Mike Dershowitz
Oct 24, 2018 · 7 min read

Amy (name changed) had been working at her job for 6 months at one of the largest and oldest call centers in Iloilo when it happened.

Because of her odd shift schedule, which started at 3 AM local time and coupled with the last jeepney arriving at her office at midnight, she was always at work at least 3 hours early. Sometimes, she would read or watch videos on YouTube during the three hours before her shift. But sometimes, she would go into the “quiet room” to sleep before her shift.

That’s where it happened. Her team’s operations manager, John (name changed), was always the one who came to rouse her and the other agents that were sleeping, even though that wasn’t allowed by company policy. John was a pretty aggressive manager though, always yelling at them and pushing for good stats, so he felt he had to.

The first time John came onto Amy was at a company outing about two months ago, making some comments about how they should go out. Amy politely rebuffed him then, citing company policy. John persisted. He had asked her a few times since then, usually doing it at work.

About two weeks ago, John came into the quiet room again to wake everyone up. Amy was in a deep sleep this time and didn’t immediately get up. John came over to the bunk where she was sleeping and this time sat down. He shook her gently to wake her up, and John smiled knowing his would be the first face she’d see when she woke up.

When she got home, Amy spoke to her parents about it. They warned her not to sleep at work anymore, that they had heard stories and that John could take it too far next time. She told them that she was fine. Besides, her wages were helping to keep her siblings in school.

So, that night she went back to work on the last jeepney, as she always did. The last thing she remembered before falling asleep was noticing that the broken lock on the quiet room door had been replaced. When she was awoken, her life would never be the same.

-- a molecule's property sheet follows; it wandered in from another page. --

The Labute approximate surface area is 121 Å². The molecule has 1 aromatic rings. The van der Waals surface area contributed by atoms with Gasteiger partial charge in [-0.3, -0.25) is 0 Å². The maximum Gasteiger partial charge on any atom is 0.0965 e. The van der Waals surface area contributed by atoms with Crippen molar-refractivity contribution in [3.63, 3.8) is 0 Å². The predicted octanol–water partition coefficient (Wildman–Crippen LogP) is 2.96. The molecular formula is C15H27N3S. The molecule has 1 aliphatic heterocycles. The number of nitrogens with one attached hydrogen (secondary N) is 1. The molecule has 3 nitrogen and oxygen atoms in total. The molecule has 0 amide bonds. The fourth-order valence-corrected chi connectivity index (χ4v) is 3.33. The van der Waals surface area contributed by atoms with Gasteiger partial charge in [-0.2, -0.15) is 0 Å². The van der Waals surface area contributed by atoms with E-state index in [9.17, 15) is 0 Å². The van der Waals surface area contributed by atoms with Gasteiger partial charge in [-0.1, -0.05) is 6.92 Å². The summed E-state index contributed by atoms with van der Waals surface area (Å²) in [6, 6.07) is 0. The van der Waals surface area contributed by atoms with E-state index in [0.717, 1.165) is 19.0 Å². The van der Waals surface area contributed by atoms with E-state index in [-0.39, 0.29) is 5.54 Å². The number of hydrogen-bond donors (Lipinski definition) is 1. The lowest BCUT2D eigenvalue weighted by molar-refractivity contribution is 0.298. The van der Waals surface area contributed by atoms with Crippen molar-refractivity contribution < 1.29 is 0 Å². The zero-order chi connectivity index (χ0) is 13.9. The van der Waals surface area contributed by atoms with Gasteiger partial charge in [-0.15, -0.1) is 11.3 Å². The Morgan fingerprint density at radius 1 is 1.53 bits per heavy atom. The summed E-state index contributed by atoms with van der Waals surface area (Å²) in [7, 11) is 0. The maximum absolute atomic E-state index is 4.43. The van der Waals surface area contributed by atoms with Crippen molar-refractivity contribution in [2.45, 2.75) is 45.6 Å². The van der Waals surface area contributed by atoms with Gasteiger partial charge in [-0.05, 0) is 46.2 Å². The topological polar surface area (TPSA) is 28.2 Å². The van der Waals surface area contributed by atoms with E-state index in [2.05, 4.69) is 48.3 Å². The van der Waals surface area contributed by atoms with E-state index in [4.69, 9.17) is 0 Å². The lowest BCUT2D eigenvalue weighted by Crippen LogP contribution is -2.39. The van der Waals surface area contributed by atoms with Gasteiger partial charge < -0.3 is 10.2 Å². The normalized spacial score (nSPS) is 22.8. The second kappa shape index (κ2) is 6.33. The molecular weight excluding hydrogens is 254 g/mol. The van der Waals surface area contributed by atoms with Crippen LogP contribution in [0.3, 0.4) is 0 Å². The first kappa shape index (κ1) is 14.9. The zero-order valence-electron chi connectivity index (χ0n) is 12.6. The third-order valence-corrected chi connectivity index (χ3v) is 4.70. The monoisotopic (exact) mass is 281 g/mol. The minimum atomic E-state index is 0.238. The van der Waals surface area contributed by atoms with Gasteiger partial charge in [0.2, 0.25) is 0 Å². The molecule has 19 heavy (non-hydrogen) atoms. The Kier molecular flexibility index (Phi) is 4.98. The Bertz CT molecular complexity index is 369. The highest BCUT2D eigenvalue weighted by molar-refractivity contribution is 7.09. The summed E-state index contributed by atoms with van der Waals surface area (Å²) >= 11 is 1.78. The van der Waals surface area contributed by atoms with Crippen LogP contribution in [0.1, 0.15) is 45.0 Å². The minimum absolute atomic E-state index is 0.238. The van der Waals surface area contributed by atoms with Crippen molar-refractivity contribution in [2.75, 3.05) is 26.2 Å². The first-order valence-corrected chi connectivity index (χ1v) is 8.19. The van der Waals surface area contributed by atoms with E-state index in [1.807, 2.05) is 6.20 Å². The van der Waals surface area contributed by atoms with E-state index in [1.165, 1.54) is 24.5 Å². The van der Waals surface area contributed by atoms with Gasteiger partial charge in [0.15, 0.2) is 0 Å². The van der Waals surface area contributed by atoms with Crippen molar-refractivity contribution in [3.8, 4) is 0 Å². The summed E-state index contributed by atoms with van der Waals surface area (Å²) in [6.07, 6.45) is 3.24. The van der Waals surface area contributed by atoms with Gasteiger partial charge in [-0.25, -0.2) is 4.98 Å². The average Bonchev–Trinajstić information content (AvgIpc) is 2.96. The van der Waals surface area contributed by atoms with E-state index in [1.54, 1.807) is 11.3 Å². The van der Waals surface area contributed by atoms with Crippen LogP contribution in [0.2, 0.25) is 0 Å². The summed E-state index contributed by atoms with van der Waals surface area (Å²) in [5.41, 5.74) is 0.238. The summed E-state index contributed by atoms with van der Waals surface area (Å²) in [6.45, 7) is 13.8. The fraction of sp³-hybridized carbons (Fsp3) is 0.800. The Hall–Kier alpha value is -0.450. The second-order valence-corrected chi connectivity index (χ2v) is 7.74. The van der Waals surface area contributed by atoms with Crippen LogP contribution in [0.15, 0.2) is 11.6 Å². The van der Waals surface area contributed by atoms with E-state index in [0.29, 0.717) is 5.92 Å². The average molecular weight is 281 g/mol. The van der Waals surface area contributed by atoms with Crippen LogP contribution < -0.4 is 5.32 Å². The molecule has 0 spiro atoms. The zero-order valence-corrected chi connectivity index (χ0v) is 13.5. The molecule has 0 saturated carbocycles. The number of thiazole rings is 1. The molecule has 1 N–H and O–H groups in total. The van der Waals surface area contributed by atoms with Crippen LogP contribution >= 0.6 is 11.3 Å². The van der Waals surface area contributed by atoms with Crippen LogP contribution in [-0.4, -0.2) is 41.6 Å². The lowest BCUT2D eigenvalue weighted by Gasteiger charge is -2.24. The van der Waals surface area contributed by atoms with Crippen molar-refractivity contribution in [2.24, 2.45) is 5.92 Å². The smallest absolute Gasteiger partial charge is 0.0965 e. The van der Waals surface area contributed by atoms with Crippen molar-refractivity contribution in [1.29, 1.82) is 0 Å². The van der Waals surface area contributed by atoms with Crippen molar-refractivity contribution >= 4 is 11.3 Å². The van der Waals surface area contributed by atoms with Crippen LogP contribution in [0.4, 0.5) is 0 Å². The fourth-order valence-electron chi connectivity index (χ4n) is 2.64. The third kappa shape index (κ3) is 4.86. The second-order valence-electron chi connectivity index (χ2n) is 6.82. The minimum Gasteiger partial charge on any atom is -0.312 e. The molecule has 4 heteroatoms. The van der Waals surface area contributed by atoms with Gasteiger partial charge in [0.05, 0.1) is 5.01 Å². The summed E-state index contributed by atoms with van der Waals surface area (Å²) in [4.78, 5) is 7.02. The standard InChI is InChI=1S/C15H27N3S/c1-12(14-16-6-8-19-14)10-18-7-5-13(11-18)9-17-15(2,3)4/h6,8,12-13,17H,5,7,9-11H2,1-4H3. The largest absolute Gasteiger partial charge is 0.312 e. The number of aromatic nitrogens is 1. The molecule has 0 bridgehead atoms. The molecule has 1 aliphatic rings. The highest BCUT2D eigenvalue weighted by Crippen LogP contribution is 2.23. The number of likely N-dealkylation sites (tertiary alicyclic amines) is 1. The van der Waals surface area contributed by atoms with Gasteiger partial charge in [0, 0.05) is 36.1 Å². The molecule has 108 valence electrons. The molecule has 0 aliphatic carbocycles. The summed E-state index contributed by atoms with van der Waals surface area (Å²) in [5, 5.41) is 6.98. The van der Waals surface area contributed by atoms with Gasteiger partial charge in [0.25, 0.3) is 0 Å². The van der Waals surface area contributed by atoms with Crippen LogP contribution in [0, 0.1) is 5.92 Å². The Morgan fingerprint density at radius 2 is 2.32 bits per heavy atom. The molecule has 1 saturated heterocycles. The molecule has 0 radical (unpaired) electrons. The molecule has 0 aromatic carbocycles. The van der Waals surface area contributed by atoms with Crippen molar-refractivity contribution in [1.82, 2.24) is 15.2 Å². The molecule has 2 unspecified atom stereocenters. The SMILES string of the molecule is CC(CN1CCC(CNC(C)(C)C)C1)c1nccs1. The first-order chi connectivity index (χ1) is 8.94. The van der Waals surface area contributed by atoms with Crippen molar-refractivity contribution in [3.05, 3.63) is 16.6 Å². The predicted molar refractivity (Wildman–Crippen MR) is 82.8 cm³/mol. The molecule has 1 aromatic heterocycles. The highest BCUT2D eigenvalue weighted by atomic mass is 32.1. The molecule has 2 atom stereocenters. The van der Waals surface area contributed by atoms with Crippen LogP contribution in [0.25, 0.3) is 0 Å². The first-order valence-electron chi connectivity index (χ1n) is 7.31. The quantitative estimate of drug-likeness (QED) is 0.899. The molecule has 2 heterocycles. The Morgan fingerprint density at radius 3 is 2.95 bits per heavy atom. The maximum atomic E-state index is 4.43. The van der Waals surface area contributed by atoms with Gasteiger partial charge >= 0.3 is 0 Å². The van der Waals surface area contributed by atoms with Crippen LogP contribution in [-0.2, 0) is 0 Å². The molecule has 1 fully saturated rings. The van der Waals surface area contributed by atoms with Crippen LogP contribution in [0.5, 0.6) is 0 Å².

Instances of sexual predation, sexual assault, and rape are a part of the BPO industry culture in the developing world. The BPO industry cannot escape the currents of imbalanced sexual power that exists in the societies in which these call centers are located. The only problem is, the BPO industry has elevated it to instances that statistically are higher than is the norm inside of other industries in these societies.

This elevation occurs for three reasons: First, the 24/7 nature of the BPO industry means that people like Amy are forced to spend more time at the office than they need to, to do their jobs, utilizing ill-designed quiet rooms, and thus putting them in danger.

Second, through their personnel policies, the BPO industry does not prioritize Agents’ rights vs. management rights. When accusations of sexual predation, sexual assault, and even rape emerge, if there are no witnesses, the company assumes that everyone is violating policies, and fires everyone. That’s what happened to Amy — since John could lock the door, there were no witnesses. An HR investigation simply revealed a he-said-she-said scenario, and so HR deemed it inconclusive. So, she lost her job even though John raped her on company premises.

Third, no company, BPO or otherwise, wants to admit that these types of things happen on their premises. Given how hard it is to win and keep business, BPO management is highly protective of the company’s reputation. This is true for senior managers as well, like John. So they try to cover up instead of bringing it to the light of day, thinking it’s better for everyone.

All in all, it creates a toxic work environment where there is no trust. Unfortunately, this is what happened to Amy. Given the inconclusive nature of HR’s investigation, they simply fired her and John for violating the company’s fraternization policy, and her only avenue remaining was to report the incident to the Police.

When she did report it to the Police, the Police wanted to talk to the Company and see their report. Wanting to protect their reputation, the Company refused the Police. And the Police, having only Amy’s account, didn’t feel like there was sufficient evidence to pursue a court order for evidence. So, they closed their investigation as inconclusive.

And now, a young woman will forever be a rape survivor who will live knowing that nothing was done.


Amy isn’t her real name, but she is as real as the woman sitting beside you on the bus. She can be your neighbor, your sister or your friend. She is one of many women who have experienced sexual harassment in and out of the workplace. In Amy’s case, it ended with rape.